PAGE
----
About the emerging logic of the TYCHOS model

I was inspired to open this thread after reading these thoughts posted by our member Greg in this other forum thread :

In defense of Galileo, at which time science was effectively ‘turned on its head,’ it didn’t make much sense to think of a gigantic Sun star circling a tiny dwarf Earth, especially after the discovery of Jupiter’s Moons and the phases of Venus by Galileo tended to demonstrate smaller objects orbit larger objects.

Then we must conclude that Tycho Brahe’s system looked bizarre, maybe even convoluted, all with the small planets (except the Moon) orbiting the gigantic Sun, and the Gigantic sun orbiting the dwarf Earth.
I am just saying this in trying to understand the conceptual evolution of modern astronomy: perhaps there is a rational? a logic? and if there is a logic then perhaps it could be more convincing for Copernicans to accept a competing model of our immediate universe?

Indeed, the question of ‘logic’ (a word which sadly appears to be, for some reason, increasingly looked down upon in our era) should be - in my view - paramount to any scientific discourse. As I see it, arguments purported to be grounded in sound and superior logic should observe the following criteria:

Any proposed scientific theory should strive to present evidence pointing to a ‘prevailing logic’. By this, I mean to say the sort of evidence which provides - ‘statistically speaking’ - the most plausible and least exceptionalistic hypotheses, on the basis of what can be empirically observed and determined through the means and technology available in any given epoch. In other words, we may say that the proverbial “Occam’s razor” principle comes into play when deciding between competing configurations of our Solar System.

When Tycho Brahe died in 1601, no one had ever observed a single binary star system in our skies. His own geo-heliocentric model though, featured the orbits of the Sun and Mars intersecting - just like all the binary systems that have been discovered since then. Brahe was promptly ridiculed by most of his contemporaries who, out of sheer ignorance, scoffingly objected that the Sun and Mars must therefore - sooner or later - crash into each other.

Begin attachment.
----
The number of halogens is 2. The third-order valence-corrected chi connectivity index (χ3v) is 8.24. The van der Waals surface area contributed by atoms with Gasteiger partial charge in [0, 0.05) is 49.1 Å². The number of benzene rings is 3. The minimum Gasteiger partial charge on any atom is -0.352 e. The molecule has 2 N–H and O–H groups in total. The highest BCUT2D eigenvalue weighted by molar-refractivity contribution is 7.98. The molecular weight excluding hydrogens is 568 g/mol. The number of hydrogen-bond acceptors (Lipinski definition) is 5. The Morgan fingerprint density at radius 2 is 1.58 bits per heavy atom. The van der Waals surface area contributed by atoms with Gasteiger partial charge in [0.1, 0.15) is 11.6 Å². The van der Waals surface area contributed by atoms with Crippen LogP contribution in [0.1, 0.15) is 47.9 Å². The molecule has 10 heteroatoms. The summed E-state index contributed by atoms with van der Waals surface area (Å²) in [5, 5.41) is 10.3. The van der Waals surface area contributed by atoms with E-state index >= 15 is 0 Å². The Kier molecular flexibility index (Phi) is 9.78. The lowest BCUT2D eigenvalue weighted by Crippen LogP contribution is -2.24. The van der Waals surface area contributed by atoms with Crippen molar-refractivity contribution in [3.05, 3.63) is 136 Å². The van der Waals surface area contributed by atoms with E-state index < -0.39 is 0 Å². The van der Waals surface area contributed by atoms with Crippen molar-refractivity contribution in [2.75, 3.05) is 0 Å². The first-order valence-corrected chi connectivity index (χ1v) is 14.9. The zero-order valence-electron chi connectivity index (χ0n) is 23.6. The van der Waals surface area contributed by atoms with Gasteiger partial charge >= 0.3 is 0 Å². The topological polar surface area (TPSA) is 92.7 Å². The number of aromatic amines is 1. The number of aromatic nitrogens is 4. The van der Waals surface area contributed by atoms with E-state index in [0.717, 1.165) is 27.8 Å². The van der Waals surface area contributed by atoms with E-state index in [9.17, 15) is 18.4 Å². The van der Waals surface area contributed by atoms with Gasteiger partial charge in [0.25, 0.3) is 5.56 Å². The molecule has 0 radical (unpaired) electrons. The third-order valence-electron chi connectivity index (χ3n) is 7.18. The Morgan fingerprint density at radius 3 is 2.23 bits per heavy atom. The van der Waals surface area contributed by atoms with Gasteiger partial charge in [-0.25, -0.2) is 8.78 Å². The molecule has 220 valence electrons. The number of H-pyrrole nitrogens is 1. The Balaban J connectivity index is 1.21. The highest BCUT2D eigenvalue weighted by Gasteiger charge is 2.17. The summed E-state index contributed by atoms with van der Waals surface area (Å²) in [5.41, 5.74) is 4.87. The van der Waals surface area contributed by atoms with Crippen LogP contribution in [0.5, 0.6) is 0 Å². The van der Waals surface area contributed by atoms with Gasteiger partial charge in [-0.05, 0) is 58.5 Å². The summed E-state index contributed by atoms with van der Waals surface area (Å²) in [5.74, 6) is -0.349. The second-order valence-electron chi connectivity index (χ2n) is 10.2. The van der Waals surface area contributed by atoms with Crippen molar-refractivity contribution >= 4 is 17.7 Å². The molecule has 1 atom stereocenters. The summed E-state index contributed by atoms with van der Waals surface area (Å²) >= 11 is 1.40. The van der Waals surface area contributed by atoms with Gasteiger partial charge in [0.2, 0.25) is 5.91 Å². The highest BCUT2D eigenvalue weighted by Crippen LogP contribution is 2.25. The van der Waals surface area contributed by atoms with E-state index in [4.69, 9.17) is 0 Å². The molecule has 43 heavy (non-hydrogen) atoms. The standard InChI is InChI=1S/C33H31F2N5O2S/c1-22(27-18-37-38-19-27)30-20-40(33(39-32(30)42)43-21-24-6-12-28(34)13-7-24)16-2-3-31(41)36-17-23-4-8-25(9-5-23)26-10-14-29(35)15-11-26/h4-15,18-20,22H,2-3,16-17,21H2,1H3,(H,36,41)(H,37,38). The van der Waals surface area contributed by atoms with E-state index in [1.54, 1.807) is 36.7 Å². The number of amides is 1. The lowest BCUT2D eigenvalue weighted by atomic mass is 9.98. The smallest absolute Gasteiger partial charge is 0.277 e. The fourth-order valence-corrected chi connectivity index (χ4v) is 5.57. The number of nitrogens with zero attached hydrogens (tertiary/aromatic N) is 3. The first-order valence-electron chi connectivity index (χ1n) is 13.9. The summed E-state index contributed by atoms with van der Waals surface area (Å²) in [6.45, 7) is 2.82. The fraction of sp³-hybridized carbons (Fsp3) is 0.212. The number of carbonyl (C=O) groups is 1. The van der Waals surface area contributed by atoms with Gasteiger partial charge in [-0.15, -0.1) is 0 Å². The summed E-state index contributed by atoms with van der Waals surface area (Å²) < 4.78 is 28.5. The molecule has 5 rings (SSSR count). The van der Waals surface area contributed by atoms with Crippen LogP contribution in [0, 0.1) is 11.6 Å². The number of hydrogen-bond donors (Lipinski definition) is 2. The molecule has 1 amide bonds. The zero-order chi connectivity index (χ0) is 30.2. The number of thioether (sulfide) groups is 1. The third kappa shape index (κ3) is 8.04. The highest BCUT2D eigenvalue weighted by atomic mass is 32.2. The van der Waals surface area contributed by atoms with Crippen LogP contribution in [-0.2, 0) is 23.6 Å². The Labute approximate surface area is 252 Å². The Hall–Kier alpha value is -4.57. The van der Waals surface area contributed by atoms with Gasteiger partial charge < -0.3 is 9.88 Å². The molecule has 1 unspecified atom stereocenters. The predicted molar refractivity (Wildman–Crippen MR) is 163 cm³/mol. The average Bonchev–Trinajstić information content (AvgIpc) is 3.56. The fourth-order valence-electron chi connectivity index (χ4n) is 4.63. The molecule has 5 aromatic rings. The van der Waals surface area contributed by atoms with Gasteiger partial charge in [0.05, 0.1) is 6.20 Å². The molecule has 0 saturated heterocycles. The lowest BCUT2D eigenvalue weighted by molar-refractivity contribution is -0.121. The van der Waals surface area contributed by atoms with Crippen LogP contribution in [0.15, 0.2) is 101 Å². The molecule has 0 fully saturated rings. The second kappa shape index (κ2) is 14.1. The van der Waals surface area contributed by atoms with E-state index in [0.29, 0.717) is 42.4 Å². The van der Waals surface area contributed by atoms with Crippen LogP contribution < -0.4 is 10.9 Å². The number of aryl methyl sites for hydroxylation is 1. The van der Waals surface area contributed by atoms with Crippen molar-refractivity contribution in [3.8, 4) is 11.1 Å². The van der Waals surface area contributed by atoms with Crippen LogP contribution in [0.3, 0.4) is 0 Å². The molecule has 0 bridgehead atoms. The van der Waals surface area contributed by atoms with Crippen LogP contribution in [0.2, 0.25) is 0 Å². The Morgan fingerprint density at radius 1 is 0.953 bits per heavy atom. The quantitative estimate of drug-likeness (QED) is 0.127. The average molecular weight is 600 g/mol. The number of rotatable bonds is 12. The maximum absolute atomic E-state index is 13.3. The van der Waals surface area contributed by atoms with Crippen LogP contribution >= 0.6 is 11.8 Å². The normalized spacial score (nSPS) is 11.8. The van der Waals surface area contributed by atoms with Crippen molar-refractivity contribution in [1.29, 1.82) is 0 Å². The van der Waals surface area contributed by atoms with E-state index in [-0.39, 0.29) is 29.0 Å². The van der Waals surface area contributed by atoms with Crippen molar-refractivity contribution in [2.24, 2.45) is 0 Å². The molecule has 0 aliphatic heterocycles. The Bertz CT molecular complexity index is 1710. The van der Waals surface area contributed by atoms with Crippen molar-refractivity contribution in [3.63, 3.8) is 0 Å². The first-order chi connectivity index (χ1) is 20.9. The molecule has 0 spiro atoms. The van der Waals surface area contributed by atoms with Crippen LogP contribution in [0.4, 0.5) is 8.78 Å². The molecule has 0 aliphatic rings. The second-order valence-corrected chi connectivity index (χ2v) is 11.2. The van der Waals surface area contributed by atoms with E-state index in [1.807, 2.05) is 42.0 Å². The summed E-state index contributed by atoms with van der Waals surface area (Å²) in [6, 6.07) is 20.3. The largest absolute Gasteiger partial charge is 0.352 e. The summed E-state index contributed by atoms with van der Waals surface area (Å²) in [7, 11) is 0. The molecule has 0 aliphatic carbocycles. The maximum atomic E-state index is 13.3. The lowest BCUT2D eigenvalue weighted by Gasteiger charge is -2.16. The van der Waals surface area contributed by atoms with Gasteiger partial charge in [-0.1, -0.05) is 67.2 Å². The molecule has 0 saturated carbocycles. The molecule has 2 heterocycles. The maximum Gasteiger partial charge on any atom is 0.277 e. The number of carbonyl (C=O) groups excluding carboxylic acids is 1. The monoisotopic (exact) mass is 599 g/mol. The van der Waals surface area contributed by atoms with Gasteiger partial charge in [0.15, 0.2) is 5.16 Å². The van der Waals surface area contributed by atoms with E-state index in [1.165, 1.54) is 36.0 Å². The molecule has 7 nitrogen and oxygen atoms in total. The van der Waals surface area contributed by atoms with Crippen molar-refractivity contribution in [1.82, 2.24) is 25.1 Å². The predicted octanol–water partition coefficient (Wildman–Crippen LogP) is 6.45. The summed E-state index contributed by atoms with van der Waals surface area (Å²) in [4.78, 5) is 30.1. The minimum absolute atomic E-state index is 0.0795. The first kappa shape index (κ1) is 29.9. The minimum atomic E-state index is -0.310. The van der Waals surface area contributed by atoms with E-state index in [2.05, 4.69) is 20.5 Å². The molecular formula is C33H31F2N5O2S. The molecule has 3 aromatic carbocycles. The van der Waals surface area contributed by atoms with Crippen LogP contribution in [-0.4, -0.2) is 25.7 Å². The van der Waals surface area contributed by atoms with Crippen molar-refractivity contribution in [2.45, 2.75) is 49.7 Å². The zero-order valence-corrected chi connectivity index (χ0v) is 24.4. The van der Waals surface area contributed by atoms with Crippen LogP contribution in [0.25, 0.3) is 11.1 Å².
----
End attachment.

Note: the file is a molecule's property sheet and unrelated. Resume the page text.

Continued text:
Fast forward to 2023: we now know that the vast majority (or perhaps all) of the stars in our skies have a smaller companion, the two of them revolving in intersecting orbits around a common barycenter. Yet, and in spite of what must be the most formidable paradigm shift in recent astronomy history, the Sun is still believed to be a so-called single star (with no ‘local orbit’ of its own). Amazingly enough, the public awareness of this major paradigm shift is almost ZERO - and only a handful of ‘alternative’ astronomers are currently debating the glaring oddity that our Sun would NOT have a binary companion. On the other hand, ‘mainstream’ astronomers are finally waking up to the ‘logically absurd’ notion that our Solar System would be “a freak in space” !

Source: We've Never Found Anything Like The Solar System. Is It a Freak in Space? : ScienceAlert

Indeed, the heliocentric model stands out like a sore thumb in our universe!

Since we have now discovered that ALL the stars in our cosmic neighbourhood are ‘locked’ in binary systems, THIS is what our cosmic neighbourhood would look like if the Copernican / heliocentric model were true… (my below graphic is just a bit of a ‘teaser’ aimed at activating your logical neurons):

You may now be asking yourselves: “is it true that the vast majority of the stars in our skies have now been determined to be locked in binary systems?” Well, this will depend upon which modern astronomy data & literature you may choose to believe. Back in 1985, the major expert in binary stars Wulff Heinz declared that at least 85% of them are. Since then, however, modern astronomers have continuously kept discovering new binary pairs - by the thousands, and with no end in sight. Here’s from a 2021 article at the Berkeley Science website:

Binary stars are all around us, new map of solar neighborhood shows

Now, what you need to know is that most of the small companions of larger stars are deemed to be so-called “red dwarfs”. Well, the dim red dwarfs (by far the most common stars in our universe) are ALL invisible to the naked eye - with the plausible exception of Mars which, of course, is the only red “planet” in our skies. Hence, if we haven’t yet determined that a full 100% of the stars are locked in binary systems, this may logically go to explain why this is the case: the remaining 10% or 5% of small binary companions are simply too dim to be detected - even for our best telescopes, Of course, if (or rather when, imo) it will eventually be determined that 100% of the stars in our skies are binary, logic will dictate that the Tychos is the only existing model that makes cosmological sense.

As I first suggested - many years ago - that Mars is the binary companion of the Sun, I was promptly ridiculed by some internet commenters whose knee-jerk reaction would go something like this: “Preposterous! Mars is far too small to be the Sun’s companion! It would totally violate Newtonian physics!!!”

Well, at the time I had to admit that their ‘logic’ was hard to refute. That is, until the day I realized that the diameter of Mars was 205 times smaller than the Sun - and that the diameter of Sirius B is 205 times smaller than Sirius A (the very brightest star in our skies). What a coincidence…

Later on, I also found out that the observed configuration of the Sirius binary system is virtually IDENTICAL to that of the Sun-Mars binary system - in almost every aspect ! (Read about the probable existence of the visually elusive “Sirius C” in this French 1994 study. Yes, Sirius C may well be the “twin” of planet Earth).